Análisis que todos pueden usar.
Una solución local (in situ) para las empresas.
Una solución hospedada para las empresas.
This is a guest post by Ritu Jain, Director of Industry Marketing at Alteryx.
A research study by KPMG showed that only about 12% of retailers consider their organization to be highly analytically literate. In a similar vein, 77% of retailer respondents in a recent RSR Research survey listed limited availability of analytical skills to be the biggest organizational inhibitor in wider spread usage of analytics.
Retailers don’t really need very high-end/expensive analytical expertise (read: Ph.D. statisticians or programming gurus) to get significant value from their data. Nor is there any need to start with very extensive and complex analytical models. Simple segmentation or trend analysis, based on one or two key variables, applied the right way can help derive enough value to get you moving in the right direction.
Below are 5 quick ways retailers can perform simple analyses on their online and social media data to drive business forward:
1. Improve Targeting & Personalize Communications: Customers’ online search and browsing behavior data and purchase history can give retailers quick insights into their preferences, wants, and desires. Analysts can visually explore the data to quickly identify “like” attributes of customers showing common preferences and use that information to create targeted “micro” segments and personalize promotions. One Kings Lane, an online home décor marketplace company, is using data discovery and visualization capabilities from Tableau to better present merchandise to customers based on their browsing history and purchase preferences.
2. Create Next-Best Product Recommendation: Blending and visually exploring browsing history and shopping cart data can help retailers quickly determine different products customers looked at and the products they ultimately purchased. Merchandisers can use this information to offter potential substitutions or add-ons. This information can then be used to optimize product assortments, populate next-best product recommendations queue, and shape demand. For instance, the VF Corporation--with brands like The North Face, Nautica, Lee and Wrangler--uses Alteryx to blend and analyze POS data from its dealer network, branded stores and e-commerce operations with customer life variables for assortment planning & optimization.
3. Optimize Media Mix: Blending campaign response data on various promotions and segmenting that information by promotional vehicles—TV, YouTube, social media sites and online media properties—can help retailers determine which promotions are performing better via which media. It can also help identify media preferences by target segments—which then can be used to optimize media mix for marketing/promotions. Alteryx’s marketing mix app demonstrates how you can optimize spend by advertising media to maximize return on your marketing dollars.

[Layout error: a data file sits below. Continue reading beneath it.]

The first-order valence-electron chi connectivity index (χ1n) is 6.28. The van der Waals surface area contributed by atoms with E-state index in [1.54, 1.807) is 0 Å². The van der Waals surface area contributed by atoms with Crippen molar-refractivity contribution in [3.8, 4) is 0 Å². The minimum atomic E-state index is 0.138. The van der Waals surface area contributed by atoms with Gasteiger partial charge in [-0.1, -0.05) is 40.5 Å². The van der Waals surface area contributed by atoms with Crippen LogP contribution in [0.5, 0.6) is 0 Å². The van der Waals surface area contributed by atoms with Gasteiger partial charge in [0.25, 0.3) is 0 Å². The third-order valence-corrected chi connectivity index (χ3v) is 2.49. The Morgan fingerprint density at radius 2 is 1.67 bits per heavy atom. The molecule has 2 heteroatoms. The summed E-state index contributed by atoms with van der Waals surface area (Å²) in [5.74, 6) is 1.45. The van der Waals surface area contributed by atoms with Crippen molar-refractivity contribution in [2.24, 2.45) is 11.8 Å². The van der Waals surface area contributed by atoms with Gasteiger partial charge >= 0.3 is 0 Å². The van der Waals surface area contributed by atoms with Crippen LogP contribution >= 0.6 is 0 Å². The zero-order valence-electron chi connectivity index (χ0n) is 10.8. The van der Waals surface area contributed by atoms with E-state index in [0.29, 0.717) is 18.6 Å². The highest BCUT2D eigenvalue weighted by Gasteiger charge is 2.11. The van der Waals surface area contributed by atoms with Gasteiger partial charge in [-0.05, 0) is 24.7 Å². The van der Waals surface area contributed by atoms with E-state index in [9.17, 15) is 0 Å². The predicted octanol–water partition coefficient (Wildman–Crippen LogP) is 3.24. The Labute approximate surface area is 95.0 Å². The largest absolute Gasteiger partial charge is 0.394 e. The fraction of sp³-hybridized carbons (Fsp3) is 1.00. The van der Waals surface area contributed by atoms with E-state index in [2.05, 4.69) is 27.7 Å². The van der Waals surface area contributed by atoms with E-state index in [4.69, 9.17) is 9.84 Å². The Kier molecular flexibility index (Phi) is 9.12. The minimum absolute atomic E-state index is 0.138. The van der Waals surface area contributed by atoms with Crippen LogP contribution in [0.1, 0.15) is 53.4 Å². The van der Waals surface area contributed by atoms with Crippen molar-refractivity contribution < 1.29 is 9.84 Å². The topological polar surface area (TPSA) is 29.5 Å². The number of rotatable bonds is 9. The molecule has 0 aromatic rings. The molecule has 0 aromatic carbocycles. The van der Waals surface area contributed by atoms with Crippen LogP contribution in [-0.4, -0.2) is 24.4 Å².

4. Develop New Products and Services: Social media can be a window into emerging market trends, consumer preferences and desires. Blending purchase history with customer commentary from online product review forums and social media sites can give retailers insights into which of their own or competitive products/services are most valued/disliked, what are the emerging product quality issues and which features are most desired. Retailers can use that information directly, as well as share with their trade partners—brand manufacturers and franchisees—for product and service redesigns/upgrades, new product introductions and even removals. Chocalatier Kilwins is using purchase history and promotions response data to test-market new products fast and provide assortment guidance to its franchisees.
5. Prioritize Customer Support Decisions: A visual exploration of social media data can quickly help reveal the potential influence and therefore impact of a particular comment/tweet based on the size of the following of the commenter. Retailers can use that information to prioritize customer-support decisions; estimate market needs, and even plan network expansion.
Most data-driven companies like Walmart did not start on their analytic journey with large teams of Ph.D statisticians or expensive programmers, tackling huge complex data analysis projects. Instead, they started with smaller, simpler explorations, executed by their line of business analysts – people closest to the business problem -- that wanted an answer. And therein lies the key to analytic success: Empowering business analysts, so they can derive insights from their own data, without the delays that come from IT dependence.
You can start small and use your successes to make analytical thinking more pervasive within a retail organization.
Let us know in the comments what your challenges and triumphs are with big data and how you are making data-driven decision-making part of your organizational culture.